Eugene.Leitl at lrz.uni-muenchen.de
Mon Mar 10 15:31:51 EST 1997
On 10 Mar 1997, Kevin Spencer wrote:
> > [ how many bits can the brain store? ]
> Whatever this number turns out to be, I wouldn't put any faith in it.
> The brain isn't a computer based on binary logic. It certainly doesn't
> store information as bits.
Of course. However, the brain does store information, which is measured
in bits. We're talking about a system of some 10^11 elements, equipped
with about 10^4 synapses (though much higher convergent/divergent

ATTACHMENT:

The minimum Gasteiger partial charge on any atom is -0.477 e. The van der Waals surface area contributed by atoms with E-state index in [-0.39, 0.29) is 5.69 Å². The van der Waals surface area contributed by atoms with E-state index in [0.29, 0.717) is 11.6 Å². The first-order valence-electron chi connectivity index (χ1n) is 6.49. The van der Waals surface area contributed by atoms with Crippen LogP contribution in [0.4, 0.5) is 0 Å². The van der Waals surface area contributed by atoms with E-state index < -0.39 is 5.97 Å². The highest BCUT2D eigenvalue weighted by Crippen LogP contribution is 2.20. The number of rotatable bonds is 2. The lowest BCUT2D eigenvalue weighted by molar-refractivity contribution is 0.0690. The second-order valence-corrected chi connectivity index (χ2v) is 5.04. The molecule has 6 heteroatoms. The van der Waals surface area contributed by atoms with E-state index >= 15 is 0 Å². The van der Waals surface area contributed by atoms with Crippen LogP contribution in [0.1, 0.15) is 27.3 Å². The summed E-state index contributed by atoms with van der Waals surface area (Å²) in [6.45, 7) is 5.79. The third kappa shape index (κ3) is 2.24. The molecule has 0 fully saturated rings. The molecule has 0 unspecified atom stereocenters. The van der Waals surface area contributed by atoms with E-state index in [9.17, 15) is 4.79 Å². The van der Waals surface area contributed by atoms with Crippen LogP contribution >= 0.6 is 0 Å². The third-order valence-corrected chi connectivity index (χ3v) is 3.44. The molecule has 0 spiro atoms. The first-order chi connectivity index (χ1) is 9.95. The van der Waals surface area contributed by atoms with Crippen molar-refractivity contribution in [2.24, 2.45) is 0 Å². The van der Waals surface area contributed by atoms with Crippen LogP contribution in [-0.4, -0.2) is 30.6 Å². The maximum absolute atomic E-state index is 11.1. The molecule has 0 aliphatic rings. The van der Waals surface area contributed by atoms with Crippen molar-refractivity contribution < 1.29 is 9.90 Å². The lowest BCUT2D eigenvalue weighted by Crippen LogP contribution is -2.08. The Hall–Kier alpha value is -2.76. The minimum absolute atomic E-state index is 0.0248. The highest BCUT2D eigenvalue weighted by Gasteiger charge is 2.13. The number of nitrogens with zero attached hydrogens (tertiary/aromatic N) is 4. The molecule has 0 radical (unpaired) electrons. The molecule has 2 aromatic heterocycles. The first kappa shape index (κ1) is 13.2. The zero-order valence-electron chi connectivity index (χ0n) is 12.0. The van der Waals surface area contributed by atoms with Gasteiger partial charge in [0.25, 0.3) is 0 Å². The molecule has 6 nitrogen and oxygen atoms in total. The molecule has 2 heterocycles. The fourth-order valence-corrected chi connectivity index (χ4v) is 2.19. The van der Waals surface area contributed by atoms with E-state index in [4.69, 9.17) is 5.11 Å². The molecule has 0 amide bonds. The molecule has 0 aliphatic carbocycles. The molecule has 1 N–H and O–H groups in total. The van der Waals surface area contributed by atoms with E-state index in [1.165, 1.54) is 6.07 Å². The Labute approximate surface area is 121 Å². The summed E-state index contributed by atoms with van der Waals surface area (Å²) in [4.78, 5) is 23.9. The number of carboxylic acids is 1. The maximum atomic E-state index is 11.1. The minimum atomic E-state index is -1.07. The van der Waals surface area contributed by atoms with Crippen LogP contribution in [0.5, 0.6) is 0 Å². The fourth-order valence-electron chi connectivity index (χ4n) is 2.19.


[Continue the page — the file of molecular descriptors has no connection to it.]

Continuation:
connectivites are known), each having a dynamic range of
somewhat less than 10 bits. The time scale of synaptic events is roughly
1 ms, 1 ksample/s.
On the whole, both the processing bit rate and the representational
capacity (thought to be represented as attractors in a high-dimensonal
state space) are stupendous (a good workstation equals roughly to 100
realtime biologically realistic neurons).
Obviously, we have still a very long way to go. Silicon circuitry limits
us to idiots, not savants.
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